As soon as I hear "Either you do this or else," I step in and stop the game. "I would love to work with you, but it doesn't sound like it could work right now." Notice I haven't said anything offensive. Because this type of individual may be looking for trouble, you must weigh your words carefully and get them out of your way fast.

4. Be prepared to walk away. I repeat: Negotiating is a game, and if you don't care about the outcome that much, you can detach yourself from the situation and walk away. The purest negotiations occur when you have plenty of other prospects in the pipeline and plenty of money in the bank.

If an inflexible customer is the only customer you have going for you, it can be difficult to negotiate objectively. "Control of the negotiation lies with the party who is perceived to need the deal the least," says expert negotiator and sales consultant Barry Elms.

The older I get, the more I realize how important it is not to want something too badly. The more alternatives I can come up with, the better off I am. When you care the least at the negotiating table, you have the most strength.

Most people feel they have either failed or walked away from an opportunity when they turn something down, says Joanna Tamer, president of Los Angeles-based S.O.S. Inc., a consulting firm for new media developers, publishers, distributors and retailers. But in reality, says Tamer, "there is no shortage of opportunity. If you say yes to something, whether it turns out to be good or bad, you still have to say no to the next thing that comes along because you have already filled that space."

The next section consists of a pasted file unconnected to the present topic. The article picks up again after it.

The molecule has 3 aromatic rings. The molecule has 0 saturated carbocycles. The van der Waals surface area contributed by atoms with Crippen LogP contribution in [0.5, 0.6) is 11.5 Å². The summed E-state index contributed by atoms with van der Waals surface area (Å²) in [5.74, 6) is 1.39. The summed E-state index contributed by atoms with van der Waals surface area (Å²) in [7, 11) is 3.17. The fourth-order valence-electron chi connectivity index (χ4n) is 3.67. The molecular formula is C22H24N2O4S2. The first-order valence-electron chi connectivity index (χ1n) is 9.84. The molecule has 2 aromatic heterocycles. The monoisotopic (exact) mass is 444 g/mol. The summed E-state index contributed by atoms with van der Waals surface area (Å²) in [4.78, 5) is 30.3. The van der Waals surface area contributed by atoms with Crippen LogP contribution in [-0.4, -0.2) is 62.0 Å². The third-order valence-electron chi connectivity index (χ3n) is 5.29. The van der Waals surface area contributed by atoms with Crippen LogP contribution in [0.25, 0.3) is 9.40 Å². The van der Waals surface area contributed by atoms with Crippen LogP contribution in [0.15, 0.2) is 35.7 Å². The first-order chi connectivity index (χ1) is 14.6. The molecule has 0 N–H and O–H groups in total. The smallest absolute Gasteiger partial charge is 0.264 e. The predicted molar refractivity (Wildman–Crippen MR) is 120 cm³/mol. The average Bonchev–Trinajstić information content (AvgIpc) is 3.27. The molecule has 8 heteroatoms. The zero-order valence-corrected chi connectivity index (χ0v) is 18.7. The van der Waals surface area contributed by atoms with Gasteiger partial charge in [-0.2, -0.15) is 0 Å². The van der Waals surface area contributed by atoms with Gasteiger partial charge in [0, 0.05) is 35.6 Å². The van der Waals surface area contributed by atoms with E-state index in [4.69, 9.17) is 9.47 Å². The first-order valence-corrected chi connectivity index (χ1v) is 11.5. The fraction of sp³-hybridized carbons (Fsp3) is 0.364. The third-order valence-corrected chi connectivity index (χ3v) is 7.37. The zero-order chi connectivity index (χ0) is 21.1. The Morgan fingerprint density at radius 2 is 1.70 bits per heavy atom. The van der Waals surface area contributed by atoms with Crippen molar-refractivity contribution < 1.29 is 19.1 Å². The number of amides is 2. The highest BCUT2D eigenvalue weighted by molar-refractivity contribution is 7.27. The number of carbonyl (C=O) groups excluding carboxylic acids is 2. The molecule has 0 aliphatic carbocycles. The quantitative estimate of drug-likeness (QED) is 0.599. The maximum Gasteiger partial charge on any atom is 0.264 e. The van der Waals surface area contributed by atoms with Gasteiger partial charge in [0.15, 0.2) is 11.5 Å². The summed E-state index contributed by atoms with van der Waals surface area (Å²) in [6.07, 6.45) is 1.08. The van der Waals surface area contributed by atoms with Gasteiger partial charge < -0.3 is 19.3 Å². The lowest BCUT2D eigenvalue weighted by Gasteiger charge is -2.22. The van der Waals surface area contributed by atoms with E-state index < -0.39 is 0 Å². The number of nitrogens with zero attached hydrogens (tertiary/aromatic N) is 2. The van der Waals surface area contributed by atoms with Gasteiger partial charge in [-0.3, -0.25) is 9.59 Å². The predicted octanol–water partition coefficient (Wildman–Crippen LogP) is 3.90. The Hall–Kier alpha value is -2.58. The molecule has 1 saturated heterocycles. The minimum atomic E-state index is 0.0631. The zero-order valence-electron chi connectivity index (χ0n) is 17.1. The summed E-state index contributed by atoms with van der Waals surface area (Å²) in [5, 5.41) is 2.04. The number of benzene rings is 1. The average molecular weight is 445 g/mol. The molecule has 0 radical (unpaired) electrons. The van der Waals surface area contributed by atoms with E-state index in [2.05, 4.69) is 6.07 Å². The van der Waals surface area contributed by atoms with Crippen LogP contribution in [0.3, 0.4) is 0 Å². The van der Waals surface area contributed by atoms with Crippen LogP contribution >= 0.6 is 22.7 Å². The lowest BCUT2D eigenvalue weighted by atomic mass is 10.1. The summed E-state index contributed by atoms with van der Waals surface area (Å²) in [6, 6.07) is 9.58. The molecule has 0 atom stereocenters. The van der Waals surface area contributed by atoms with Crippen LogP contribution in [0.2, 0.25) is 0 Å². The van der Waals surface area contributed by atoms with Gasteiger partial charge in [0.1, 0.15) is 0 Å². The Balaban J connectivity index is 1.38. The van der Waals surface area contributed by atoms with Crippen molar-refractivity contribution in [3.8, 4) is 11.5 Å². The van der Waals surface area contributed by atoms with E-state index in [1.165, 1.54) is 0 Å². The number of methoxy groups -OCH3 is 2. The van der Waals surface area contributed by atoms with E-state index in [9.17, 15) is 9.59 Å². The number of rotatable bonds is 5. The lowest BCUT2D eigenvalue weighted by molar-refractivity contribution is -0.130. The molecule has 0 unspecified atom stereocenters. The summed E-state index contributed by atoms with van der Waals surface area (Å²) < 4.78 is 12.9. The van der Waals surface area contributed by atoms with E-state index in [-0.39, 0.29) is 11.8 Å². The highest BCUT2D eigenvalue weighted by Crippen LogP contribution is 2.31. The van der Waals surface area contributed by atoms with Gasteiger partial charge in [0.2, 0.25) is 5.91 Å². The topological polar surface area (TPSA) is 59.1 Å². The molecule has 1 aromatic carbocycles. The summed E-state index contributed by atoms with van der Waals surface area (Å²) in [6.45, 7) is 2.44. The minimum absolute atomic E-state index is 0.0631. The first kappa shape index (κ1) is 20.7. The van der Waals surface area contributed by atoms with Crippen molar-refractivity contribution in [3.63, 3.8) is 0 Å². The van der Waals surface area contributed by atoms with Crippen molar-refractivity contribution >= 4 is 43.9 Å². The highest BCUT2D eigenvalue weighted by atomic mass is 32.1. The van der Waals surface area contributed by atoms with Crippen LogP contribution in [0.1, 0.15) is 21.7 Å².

Tamer's detachment in the face of negotiation is the key to her success with clients, which include big names like Blockbuster, Harper-Collins and Time-Life Inc. "When I negotiate for myself or my clients," says Tamer, "I tell them and myself: `Remember, there is no shortage of business out there. If this deal doesn't fly, it isn't going to end my career or kill your future business.' "

Keeping this positive attitude is important. And when you say no, Tamer advises, be alert because something will show up soon to fill the place of the deal that didn't work out. "You may feel awful when something doesn't work out--but later, you'll be amazed how happy you are that it didn't," she promises. "If it had worked out, the new opportunity that is in front of you now never would have presented itself."

5. Practice compassion, and negotiate in good faith. Show compassion by listening for the real reason behind your customer's objection or hesitation. Let customers air their feelings, make comments, present objections and feel comfortable telling you whatever is on their minds. Then and only then will all parties come to the negotiating table in good faith.

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This article was originally published in the October 1996 print edition of Entrepreneur with the headline: Lets Make A Deal.